Alongside celebrity hairstylist Sherman Hawthorne, co-founders Kaye Sotomi and Laure Ferrand’s goal was to create a salon that is accessible to all races, genders and hair types. The brand’s ethos is grounded in inclusivity and this is reflected in its service menu, which boasts an affordable set price of £20 for 20 minutes, regardless of gender or request.

The most striking feature is the ‘virtual queue’ on Chop-Chop London’s app, which is used for all bookings. Customers can select their desired timeslot on demand and simply wait; an alert is sent 10 minutes before the appointment. The salon hopes to cater to consumers seeking high-tech, time-saving solutions with effective results.

The brand is aiming to open three salons by the end of 2018 in popular hubs such as shopping malls. The foldability and mobility of the pods enables them to be moved easily and quickly to different locations – suggesting big business for music festivals and large events.

Real-Time Beauty Responses

Sephora also launched its Live Community Chat last September, enabling customers to ask other community users questions in real time on the product page as they are shopping.

“Our clients are fast,” said Payne. “The average response time from our users is one-and-a-half minutes.” Essentially, Sephora is cleverly harnessing its connected consumers to not just build community but to participate in customer service. Just over one month since it launched, more than 100,000 live chats have been started, with upwards of 20,000 photos shared and uploaded. For more on brands enabling consumers to engage in direct, real-time dialogue, see The Disloyalty Opportunity section in our report Renegade Retail

Benefits of the chatbot
· Chatbots can answer to an unlimited amount of chats at the same time. It’s robotic, therefore you often see this at big companies with a lot of customer traffic.
· It’s way cheaper than a live chat. You will need less employees to answer to all the questions. You have 24/7 support. A chatbot works 24 hours a day, 365 days a year.
· It has a way faster response time, companies spend a lot of time on the improvement of the response time to their customers. A chatbot replies instantly.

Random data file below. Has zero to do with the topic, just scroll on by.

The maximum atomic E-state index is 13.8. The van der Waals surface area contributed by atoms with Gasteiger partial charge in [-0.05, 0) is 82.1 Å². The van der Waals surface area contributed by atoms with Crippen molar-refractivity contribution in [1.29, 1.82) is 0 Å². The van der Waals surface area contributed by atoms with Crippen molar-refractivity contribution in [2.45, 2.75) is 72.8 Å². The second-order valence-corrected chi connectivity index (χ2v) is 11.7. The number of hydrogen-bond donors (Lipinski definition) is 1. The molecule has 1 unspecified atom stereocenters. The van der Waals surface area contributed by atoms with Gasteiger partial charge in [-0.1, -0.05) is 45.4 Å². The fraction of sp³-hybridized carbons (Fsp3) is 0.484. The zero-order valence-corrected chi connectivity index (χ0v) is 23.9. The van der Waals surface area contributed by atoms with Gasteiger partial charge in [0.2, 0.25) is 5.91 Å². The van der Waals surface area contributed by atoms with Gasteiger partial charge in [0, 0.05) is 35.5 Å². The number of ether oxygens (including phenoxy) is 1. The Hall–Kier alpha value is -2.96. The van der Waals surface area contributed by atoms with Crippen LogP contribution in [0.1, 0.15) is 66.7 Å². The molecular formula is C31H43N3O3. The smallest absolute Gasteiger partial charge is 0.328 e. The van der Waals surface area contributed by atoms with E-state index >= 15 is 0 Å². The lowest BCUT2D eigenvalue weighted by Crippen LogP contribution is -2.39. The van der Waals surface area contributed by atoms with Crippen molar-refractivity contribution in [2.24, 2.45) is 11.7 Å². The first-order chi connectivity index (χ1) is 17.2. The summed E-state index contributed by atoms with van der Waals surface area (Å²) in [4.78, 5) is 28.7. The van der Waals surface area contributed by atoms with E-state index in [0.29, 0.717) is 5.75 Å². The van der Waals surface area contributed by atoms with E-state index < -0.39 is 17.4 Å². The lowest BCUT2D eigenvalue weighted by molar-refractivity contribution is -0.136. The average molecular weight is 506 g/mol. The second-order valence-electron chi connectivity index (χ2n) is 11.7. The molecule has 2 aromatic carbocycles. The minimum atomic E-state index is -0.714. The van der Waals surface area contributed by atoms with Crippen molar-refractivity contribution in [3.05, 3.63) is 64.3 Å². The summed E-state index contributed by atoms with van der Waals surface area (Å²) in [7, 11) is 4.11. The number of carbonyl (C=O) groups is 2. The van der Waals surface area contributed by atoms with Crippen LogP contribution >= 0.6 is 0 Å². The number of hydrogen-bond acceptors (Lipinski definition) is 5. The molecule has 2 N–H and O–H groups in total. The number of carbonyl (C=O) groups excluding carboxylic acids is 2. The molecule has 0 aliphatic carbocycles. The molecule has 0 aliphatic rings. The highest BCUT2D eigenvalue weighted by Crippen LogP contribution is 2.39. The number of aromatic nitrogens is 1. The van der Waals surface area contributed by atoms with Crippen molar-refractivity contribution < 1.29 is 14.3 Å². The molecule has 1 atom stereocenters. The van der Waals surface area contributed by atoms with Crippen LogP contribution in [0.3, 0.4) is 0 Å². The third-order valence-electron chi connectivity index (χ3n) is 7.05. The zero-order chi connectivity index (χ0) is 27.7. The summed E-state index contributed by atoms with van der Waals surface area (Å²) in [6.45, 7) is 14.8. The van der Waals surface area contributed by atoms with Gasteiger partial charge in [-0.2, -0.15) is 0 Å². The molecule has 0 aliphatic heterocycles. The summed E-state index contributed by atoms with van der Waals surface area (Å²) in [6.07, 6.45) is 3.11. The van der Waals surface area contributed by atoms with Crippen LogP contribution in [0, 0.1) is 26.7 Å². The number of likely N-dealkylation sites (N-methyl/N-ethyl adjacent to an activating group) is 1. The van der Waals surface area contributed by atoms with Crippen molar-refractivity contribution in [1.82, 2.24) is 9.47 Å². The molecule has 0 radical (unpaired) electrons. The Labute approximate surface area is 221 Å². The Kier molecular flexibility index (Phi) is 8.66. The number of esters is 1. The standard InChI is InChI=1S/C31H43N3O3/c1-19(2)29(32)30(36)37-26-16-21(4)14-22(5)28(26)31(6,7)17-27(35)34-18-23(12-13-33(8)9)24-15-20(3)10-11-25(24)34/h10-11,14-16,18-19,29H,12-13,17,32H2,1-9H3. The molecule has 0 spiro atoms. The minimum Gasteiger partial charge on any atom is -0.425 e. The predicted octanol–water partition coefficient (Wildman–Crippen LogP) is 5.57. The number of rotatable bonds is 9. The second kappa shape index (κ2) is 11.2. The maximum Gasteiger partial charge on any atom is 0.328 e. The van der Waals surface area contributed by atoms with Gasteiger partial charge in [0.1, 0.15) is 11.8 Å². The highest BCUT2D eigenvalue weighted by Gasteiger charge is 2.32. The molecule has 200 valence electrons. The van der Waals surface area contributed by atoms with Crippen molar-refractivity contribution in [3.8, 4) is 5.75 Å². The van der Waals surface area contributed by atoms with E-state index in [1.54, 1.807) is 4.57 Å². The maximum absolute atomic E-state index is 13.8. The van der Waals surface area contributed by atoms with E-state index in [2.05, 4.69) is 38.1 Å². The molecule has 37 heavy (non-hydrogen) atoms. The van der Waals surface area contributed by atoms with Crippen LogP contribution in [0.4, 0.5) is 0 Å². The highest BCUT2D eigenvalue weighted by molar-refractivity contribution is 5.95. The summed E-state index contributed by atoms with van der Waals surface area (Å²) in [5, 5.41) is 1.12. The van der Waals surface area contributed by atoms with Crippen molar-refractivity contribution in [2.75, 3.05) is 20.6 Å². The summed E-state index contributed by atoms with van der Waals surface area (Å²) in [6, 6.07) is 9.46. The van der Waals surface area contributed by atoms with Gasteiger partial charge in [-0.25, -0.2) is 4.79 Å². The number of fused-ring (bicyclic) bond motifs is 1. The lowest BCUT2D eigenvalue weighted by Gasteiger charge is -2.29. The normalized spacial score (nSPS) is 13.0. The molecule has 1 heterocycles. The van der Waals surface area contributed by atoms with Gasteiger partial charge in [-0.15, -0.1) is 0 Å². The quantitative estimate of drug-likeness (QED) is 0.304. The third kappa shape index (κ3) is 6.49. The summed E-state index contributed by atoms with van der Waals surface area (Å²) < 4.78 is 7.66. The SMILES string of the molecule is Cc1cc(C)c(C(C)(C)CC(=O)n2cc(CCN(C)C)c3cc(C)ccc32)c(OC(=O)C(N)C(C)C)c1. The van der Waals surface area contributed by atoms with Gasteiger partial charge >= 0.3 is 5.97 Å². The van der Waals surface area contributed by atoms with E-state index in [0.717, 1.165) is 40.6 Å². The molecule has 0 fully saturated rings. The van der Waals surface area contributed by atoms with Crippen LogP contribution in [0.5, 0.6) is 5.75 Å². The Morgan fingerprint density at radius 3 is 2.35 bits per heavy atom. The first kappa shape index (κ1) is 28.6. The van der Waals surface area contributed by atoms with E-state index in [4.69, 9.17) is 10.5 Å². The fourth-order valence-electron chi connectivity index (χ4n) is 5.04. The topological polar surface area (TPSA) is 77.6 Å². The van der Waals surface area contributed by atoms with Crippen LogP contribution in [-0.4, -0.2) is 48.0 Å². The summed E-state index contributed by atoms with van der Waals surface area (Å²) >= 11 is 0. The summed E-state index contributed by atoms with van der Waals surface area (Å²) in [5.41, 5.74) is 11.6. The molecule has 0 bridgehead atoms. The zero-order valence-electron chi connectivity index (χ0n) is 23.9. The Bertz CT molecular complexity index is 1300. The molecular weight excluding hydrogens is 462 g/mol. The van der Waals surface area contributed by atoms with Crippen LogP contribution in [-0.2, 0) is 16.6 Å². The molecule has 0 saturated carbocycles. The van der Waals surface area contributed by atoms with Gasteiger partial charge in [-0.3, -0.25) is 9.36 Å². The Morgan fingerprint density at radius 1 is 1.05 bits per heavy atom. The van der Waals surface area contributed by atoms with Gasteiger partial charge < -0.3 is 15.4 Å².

Disadvantages of the chatbot
· Chatbots only work if customers ask specific questions and there aren’t any misspelled words in the sentence. The bot will not know what a customer wants if the question is not specific enough.
· Customers can miss the contact they receive with a human.


customer service, that doesn’t mean the role of humans will be completely eliminated. The future of customer service isn’t just in AI powered bots and automation. Human supported live chat is still a very powerful customer service tool, especially for small and mid-sized businesses.

Chatbots are only there to assist human agents to serve customers faster, save time and money. The most forward thinking and customer focused companies will succeed in finding the right mix of AI and human support agents, using both to the best of their abilities and in cooperation with one another, not in competition.

The chatbot or also known as a virtual assistant, uses the FAQ to answer questions. Customers can ask limited questions to the chatbot, which will then search for the answer. The question you ask the bot must involve specific keywords for it to understand, otherwise it will not work. The development of chatbots is moving quickly. In the upcoming years chatbots will have an important role in the purchase decisions of customers.


AI Chatbots Vs. Human Powered Live Chat

Chatbots can operate without human help 24 hours a day, 365 days a year. A recent study by Tagove showed that 80% of customer’s queries have been resolved by chatbots without human supervision. They can handle an unlimited amount of chats at the same time, which makes them a great customer support tool for companies with large customer traffic flow.